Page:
"People really like the idea as an important way to explore questions that aren't being presented in standardized testing," says Matt Wallaert, a behavioral scientist at Bing. "It's a form of project based learning, and students learn how to present to the class and synthesize information." The lesson plans follow a template, presented through a PowerPoint deck. A critical thinking question is provided, which can't simply be answered through a quick Bing search. The plan suggests five follow-up questions that can help answer the main question through online research.

Bing provides real information through the power of search. When looking at the results page, detailed information is available at-hand, using trusted resources like Wikipedia. It's an interesting option for those looking to not only challenge younger minds, but also provide the means to effective use online search engines to really dig deep and perform online research.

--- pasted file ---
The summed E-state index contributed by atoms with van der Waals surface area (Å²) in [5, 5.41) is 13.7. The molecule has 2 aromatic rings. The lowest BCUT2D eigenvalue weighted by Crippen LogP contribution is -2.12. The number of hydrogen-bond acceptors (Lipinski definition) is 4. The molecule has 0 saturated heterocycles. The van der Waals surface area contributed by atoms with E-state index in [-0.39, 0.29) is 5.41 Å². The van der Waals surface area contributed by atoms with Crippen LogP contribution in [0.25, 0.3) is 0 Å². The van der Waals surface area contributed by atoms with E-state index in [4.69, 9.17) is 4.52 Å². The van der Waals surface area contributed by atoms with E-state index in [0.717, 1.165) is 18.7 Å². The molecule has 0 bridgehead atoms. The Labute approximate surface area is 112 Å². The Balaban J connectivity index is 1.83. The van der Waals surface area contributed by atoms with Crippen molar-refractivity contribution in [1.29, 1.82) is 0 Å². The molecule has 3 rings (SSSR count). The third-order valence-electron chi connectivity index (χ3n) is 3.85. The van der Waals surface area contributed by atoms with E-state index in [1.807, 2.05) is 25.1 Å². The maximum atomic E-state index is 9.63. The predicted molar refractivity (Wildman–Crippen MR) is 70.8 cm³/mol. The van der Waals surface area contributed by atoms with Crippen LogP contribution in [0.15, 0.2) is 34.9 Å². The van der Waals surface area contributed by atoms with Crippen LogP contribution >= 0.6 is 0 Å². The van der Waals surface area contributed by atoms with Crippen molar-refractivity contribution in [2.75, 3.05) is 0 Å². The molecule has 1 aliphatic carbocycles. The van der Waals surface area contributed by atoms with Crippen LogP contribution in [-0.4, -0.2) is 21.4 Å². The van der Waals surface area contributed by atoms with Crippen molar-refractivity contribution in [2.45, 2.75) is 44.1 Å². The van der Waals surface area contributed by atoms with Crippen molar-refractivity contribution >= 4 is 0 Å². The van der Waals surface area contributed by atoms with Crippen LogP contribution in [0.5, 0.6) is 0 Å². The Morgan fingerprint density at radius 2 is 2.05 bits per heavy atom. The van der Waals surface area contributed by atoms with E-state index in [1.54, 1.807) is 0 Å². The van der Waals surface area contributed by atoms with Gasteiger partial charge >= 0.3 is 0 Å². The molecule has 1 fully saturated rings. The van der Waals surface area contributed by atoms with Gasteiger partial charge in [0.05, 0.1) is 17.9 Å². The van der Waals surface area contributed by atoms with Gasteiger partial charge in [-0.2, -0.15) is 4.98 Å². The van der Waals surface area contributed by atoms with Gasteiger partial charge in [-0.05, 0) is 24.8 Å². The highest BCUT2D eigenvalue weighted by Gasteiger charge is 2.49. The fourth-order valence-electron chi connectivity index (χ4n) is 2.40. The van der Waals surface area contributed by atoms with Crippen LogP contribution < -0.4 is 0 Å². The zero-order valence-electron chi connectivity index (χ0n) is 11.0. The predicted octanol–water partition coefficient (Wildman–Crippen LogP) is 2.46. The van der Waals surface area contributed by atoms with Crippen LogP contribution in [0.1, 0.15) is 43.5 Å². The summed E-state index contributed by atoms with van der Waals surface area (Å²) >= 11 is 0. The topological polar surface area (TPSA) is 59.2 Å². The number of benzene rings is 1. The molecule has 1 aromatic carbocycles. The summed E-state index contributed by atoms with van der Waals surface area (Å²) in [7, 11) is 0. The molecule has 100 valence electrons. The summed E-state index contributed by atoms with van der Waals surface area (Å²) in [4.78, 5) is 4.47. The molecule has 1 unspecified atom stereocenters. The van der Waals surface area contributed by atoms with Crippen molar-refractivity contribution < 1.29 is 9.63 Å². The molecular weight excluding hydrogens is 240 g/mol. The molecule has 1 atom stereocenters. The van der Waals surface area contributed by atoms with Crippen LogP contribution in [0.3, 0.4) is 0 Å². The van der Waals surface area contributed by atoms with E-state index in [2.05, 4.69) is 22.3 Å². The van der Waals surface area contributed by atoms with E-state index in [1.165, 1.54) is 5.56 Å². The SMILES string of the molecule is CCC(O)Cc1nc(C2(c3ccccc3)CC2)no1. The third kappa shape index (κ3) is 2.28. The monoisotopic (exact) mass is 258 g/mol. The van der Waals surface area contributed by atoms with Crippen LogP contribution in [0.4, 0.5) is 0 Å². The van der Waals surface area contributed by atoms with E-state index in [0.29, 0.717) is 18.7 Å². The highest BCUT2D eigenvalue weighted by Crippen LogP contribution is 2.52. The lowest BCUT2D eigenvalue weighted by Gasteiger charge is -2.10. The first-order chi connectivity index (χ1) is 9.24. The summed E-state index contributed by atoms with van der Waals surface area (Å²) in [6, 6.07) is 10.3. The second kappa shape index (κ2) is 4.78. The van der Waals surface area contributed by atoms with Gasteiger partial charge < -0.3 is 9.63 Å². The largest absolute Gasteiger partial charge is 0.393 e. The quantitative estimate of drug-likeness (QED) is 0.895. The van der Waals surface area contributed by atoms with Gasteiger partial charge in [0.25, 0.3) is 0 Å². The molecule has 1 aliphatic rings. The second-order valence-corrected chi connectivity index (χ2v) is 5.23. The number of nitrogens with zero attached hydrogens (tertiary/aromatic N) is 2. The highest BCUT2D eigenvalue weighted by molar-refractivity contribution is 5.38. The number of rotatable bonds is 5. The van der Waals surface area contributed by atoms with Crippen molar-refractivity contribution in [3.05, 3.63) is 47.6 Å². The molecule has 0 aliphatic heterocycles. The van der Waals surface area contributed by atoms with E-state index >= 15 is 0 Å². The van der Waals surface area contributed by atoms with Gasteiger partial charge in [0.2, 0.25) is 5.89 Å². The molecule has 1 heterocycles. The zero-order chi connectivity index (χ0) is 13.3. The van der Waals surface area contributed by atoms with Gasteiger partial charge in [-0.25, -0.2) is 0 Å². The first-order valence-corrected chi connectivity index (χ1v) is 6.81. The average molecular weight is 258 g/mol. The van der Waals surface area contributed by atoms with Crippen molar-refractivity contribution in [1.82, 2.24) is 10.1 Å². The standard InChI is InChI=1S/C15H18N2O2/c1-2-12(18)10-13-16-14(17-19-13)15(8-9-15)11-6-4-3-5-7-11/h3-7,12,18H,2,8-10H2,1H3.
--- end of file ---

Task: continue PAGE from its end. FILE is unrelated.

Source: Microsoft Blog

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Reader comments

Bing lesson plans help students more effectively search online and practice critical thinking

43 Comments

Market it better in other countries. Buy wikipedia for first hand info. Bring mix radio on pc an integrate more with Cortana with windows pc. Waiting for threshold